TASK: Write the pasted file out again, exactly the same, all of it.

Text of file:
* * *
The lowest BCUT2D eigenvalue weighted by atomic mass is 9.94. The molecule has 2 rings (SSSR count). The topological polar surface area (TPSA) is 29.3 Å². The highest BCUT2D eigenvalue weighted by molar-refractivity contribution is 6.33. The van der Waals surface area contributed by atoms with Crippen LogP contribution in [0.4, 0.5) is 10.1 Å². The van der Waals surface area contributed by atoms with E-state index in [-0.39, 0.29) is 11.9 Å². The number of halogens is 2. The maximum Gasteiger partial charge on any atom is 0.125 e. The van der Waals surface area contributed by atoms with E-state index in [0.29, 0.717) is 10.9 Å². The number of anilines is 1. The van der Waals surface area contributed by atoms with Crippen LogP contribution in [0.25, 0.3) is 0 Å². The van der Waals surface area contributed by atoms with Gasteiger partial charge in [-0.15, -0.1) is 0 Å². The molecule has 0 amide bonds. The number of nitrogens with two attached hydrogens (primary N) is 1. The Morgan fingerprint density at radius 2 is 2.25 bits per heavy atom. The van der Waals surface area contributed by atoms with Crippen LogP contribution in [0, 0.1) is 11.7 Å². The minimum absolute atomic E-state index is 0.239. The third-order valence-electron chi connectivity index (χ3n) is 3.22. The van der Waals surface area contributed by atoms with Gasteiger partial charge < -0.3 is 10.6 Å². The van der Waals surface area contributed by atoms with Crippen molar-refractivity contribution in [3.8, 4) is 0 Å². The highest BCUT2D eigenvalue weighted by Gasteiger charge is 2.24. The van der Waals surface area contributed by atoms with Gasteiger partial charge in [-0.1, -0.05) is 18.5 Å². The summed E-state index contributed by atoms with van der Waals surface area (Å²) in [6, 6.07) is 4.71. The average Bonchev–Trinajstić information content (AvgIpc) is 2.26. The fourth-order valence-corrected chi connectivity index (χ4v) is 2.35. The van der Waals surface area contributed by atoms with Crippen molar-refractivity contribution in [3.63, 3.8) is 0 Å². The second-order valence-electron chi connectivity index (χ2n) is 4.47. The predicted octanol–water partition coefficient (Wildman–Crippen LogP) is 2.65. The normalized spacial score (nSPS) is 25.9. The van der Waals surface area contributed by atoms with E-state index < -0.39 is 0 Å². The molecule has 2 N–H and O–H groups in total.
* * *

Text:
The lowest BCUT2D eigenvalue weighted by atomic mass is 9.94. The molecule has 2 rings (SSSR count). The topological polar surface area (TPSA) is 29.3 Å². The highest BCUT2D eigenvalue weighted by molar-refractivity contribution is 6.33. The van der Waals surface area contributed by atoms with Crippen LogP contribution in [0.4, 0.5) is 10.1 Å². The van der Waals surface area contributed by atoms with E-state index in [-0.39, 0.29) is 11.9 Å². The number of halogens is 2. The maximum Gasteiger partial charge on any atom is 0.125 e. The van der Waals surface area contributed by atoms with E-state index in [0.29, 0.717) is 10.9 Å². The number of anilines is 1. The van der Waals surface area contributed by atoms with Crippen LogP contribution in [0.25, 0.3) is 0 Å². The van der Waals surface area contributed by atoms with Gasteiger partial charge in [-0.15, -0.1) is 0 Å². The molecule has 0 amide bonds. The number of nitrogens with two attached hydrogens (primary N) is 1. The Morgan fingerprint density at radius 2 is 2.25 bits per heavy atom. The van der Waals surface area contributed by atoms with Crippen LogP contribution in [0, 0.1) is 11.7 Å². The minimum absolute atomic E-state index is 0.239. The third-order valence-electron chi connectivity index (χ3n) is 3.22. The van der Waals surface area contributed by atoms with Gasteiger partial charge < -0.3 is 10.6 Å². The van der Waals surface area contributed by atoms with Crippen molar-refractivity contribution in [3.8, 4) is 0 Å². The highest BCUT2D eigenvalue weighted by Gasteiger charge is 2.24. The van der Waals surface area contributed by atoms with Gasteiger partial charge in [-0.1, -0.05) is 18.5 Å². The summed E-state index contributed by atoms with van der Waals surface area (Å²) in [6, 6.07) is 4.71. The average Bonchev–Trinajstić information content (AvgIpc) is 2.26. The fourth-order valence-corrected chi connectivity index (χ4v) is 2.35. The van der Waals surface area contributed by atoms with Crippen molar-refractivity contribution in [3.63, 3.8) is 0 Å². The second-order valence-electron chi connectivity index (χ2n) is 4.47. The predicted octanol–water partition coefficient (Wildman–Crippen LogP) is 2.65. The normalized spacial score (nSPS) is 25.9. The van der Waals surface area contributed by atoms with E-state index < -0.39 is 0 Å². The molecule has 2 N–H and O–H groups in total.